MPLS Lives On In Hybrid WAN Era

EMA finds that the rise of internet connectivity for next-gen WAN does not spell the death of MPLS.

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Enterprises are increasingly leveraging the public internet for primary network access in their wide-area networks (WANs), but MPLS and other, more expensive managed network connections are not going away.

Enterprise Management Associates (EMA) published “Next Generation Wide-Area Networking,” a research paper based on a survey of 200 networking professionals in Europe and North America. Among enterprises who reported growth in the number of internet connections at their remote sites, 74% said they were planning to replace MPLS and other traditional WAN services with internet as a primary network connection.

Networking pros offered several reasons for this transition. The most common included direct connectivity to external cloud services (38%), superior performance (37%), and higher bandwidth (31%). One of the least common was cost reduction (26%). 

We all know that internet connectivity is vastly more affordable than managed WAN services, but clearly cost is not a motivator here. Instead, these organizations have recognized that internet connectivity is ideal for accessing the cloud. Those organizations that adopt internet as a way to get better performance and higher bandwidth are probably dealing with remote sites where the best available managed WAN service is an outdated T1 line.

However, while many enterprises are replacing managed WAN services with internet connectivity, few if any are completely abandoning MPLS and traditional WAN connections. Instead, they are diversifying. On average, enterprises are replacing managed WAN services with internet at 45% of their remote sites.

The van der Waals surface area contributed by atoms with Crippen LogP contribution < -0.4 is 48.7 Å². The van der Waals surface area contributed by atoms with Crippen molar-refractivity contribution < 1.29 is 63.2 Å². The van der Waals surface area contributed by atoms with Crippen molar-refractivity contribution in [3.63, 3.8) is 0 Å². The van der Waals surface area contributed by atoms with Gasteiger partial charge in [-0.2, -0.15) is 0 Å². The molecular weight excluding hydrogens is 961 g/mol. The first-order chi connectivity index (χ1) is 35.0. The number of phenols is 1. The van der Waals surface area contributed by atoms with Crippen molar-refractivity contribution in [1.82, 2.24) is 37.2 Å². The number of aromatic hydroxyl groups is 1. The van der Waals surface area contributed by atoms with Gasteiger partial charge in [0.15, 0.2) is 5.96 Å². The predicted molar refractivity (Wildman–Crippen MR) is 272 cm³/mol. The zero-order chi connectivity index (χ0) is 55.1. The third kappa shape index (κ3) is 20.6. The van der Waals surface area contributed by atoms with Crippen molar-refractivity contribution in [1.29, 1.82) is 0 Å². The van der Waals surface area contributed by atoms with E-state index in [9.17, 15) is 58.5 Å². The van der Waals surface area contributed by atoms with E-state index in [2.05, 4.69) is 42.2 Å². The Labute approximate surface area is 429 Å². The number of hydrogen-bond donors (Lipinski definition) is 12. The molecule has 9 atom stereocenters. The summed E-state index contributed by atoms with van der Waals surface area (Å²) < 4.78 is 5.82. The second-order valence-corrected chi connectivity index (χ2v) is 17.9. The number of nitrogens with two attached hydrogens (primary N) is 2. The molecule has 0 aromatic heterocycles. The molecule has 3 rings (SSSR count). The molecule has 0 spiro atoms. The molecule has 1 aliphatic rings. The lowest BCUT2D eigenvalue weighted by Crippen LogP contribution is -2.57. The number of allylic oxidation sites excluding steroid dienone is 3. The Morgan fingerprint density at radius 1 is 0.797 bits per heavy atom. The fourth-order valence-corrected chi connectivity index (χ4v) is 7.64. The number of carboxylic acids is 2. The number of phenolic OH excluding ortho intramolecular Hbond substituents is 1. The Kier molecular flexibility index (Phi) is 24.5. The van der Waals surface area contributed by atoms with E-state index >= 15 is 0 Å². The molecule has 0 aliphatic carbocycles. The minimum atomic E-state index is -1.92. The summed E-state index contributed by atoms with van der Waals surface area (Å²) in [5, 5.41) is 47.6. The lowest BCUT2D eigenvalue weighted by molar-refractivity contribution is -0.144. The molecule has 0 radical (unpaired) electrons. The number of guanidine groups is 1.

Applications drive preferences

Much of this dynamic is driven by the types of applications that flow in an out of a company’s remote sites. There are certain applications that enterprises prefer to forward over managed connections like MPLS and there are other applications that they prefer to forward over the public internet.

For instance, EMA’s research has identified five classes of applications that enterprises strongly prefer to forward over managed WAN connections. First and foremost, enterprises strongly prefer to forward big data collection, backup, and analysis traffic over managed WAN links. The other four application types that are typically forwarded over managed WAN connections are storage backup and restore traffic, in-house developed applications, enterprise resource planning (ERP) applications, and external cloud applications such SaaS and IaaS.  

Secure, web-based applications (HTTPS) represent the one application class that enterprises strongly prefer to forward over the public internet.

When you consider the bandwidth consumption rates of these various application classes, it becomes quite clear that we are headed toward a hybrid WAN era. EMA asked enterprises to identify the applications that consume the most bandwidth on their WANs. Big data applications (30%) and storage backups/restores (28%) emerged as the top two. But secure web-based applications (24%) – think HTTPS -- were just behind them on the list of bandwidth hogs.